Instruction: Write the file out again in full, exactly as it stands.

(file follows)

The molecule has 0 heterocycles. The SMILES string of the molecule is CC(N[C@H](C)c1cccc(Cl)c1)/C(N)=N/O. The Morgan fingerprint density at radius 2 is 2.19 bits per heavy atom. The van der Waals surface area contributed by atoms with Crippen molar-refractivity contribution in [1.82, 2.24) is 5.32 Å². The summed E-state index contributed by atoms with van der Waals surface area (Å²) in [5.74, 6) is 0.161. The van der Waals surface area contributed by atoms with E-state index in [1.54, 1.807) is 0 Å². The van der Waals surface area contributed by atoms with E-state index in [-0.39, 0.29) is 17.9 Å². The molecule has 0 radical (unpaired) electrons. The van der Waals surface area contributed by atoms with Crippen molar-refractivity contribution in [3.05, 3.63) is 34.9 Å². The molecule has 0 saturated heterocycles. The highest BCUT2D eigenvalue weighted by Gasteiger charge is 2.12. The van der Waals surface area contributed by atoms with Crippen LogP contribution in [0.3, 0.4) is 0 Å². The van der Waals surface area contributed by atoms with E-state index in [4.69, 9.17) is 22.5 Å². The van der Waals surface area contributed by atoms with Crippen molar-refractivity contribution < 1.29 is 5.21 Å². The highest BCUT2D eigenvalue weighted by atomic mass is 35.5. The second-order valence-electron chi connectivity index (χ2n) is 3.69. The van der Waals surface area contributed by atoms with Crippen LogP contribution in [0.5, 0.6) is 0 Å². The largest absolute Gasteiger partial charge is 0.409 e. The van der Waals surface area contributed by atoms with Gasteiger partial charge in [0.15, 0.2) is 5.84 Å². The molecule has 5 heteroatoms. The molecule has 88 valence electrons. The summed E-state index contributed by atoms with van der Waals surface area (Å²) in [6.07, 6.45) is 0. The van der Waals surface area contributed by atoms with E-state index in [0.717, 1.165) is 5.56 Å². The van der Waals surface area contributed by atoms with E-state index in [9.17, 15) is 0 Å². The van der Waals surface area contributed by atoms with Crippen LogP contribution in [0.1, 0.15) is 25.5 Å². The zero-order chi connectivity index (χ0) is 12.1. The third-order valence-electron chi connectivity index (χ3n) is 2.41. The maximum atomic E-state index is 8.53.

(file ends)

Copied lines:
The molecule has 0 heterocycles. The SMILES string of the molecule is CC(N[C@H](C)c1cccc(Cl)c1)/C(N)=N/O. The Morgan fingerprint density at radius 2 is 2.19 bits per heavy atom. The van der Waals surface area contributed by atoms with Crippen molar-refractivity contribution in [1.82, 2.24) is 5.32 Å². The summed E-state index contributed by atoms with van der Waals surface area (Å²) in [5.74, 6) is 0.161. The van der Waals surface area contributed by atoms with E-state index in [1.54, 1.807) is 0 Å². The van der Waals surface area contributed by atoms with E-state index in [-0.39, 0.29) is 17.9 Å². The molecule has 0 radical (unpaired) electrons. The van der Waals surface area contributed by atoms with Crippen molar-refractivity contribution in [3.05, 3.63) is 34.9 Å². The molecule has 0 saturated heterocycles. The highest BCUT2D eigenvalue weighted by Gasteiger charge is 2.12. The van der Waals surface area contributed by atoms with Crippen LogP contribution in [0.3, 0.4) is 0 Å². The van der Waals surface area contributed by atoms with E-state index in [4.69, 9.17) is 22.5 Å². The van der Waals surface area contributed by atoms with Crippen molar-refractivity contribution < 1.29 is 5.21 Å². The highest BCUT2D eigenvalue weighted by atomic mass is 35.5. The second-order valence-electron chi connectivity index (χ2n) is 3.69. The van der Waals surface area contributed by atoms with Crippen LogP contribution in [0.5, 0.6) is 0 Å². The largest absolute Gasteiger partial charge is 0.409 e. The van der Waals surface area contributed by atoms with Gasteiger partial charge in [0.15, 0.2) is 5.84 Å². The molecule has 5 heteroatoms. The molecule has 88 valence electrons. The summed E-state index contributed by atoms with van der Waals surface area (Å²) in [6.07, 6.45) is 0. The van der Waals surface area contributed by atoms with E-state index in [0.717, 1.165) is 5.56 Å². The van der Waals surface area contributed by atoms with E-state index in [9.17, 15) is 0 Å². The van der Waals surface area contributed by atoms with Crippen LogP contribution in [0.1, 0.15) is 25.5 Å². The zero-order chi connectivity index (χ0) is 12.1. The third-order valence-electron chi connectivity index (χ3n) is 2.41. The maximum atomic E-state index is 8.53.